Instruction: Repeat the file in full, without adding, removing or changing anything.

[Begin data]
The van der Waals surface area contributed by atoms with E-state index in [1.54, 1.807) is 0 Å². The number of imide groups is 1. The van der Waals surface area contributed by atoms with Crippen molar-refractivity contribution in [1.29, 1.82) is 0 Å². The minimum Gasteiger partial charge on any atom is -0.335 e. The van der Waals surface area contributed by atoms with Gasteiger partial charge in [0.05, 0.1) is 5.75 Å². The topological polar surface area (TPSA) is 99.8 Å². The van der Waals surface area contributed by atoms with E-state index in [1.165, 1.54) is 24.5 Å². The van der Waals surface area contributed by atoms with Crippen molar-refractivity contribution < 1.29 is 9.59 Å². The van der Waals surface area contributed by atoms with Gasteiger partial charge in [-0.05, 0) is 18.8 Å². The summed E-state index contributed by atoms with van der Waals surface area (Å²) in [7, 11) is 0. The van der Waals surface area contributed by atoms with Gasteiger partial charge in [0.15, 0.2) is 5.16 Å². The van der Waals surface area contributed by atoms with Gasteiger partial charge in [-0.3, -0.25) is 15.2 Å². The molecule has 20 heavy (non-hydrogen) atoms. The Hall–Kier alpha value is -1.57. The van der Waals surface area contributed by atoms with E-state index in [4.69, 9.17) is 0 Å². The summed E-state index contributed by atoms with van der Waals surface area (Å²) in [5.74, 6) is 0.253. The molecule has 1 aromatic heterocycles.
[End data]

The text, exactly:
The van der Waals surface area contributed by atoms with E-state index in [1.54, 1.807) is 0 Å². The number of imide groups is 1. The van der Waals surface area contributed by atoms with Crippen molar-refractivity contribution in [1.29, 1.82) is 0 Å². The minimum Gasteiger partial charge on any atom is -0.335 e. The van der Waals surface area contributed by atoms with Gasteiger partial charge in [0.05, 0.1) is 5.75 Å². The topological polar surface area (TPSA) is 99.8 Å². The van der Waals surface area contributed by atoms with E-state index in [1.165, 1.54) is 24.5 Å². The van der Waals surface area contributed by atoms with Crippen molar-refractivity contribution < 1.29 is 9.59 Å². The van der Waals surface area contributed by atoms with Gasteiger partial charge in [-0.05, 0) is 18.8 Å². The summed E-state index contributed by atoms with van der Waals surface area (Å²) in [7, 11) is 0. The van der Waals surface area contributed by atoms with Gasteiger partial charge in [0.15, 0.2) is 5.16 Å². The van der Waals surface area contributed by atoms with Gasteiger partial charge in [-0.3, -0.25) is 15.2 Å². The molecule has 20 heavy (non-hydrogen) atoms. The Hall–Kier alpha value is -1.57. The van der Waals surface area contributed by atoms with E-state index in [4.69, 9.17) is 0 Å². The summed E-state index contributed by atoms with van der Waals surface area (Å²) in [5.74, 6) is 0.253. The molecule has 1 aromatic heterocycles.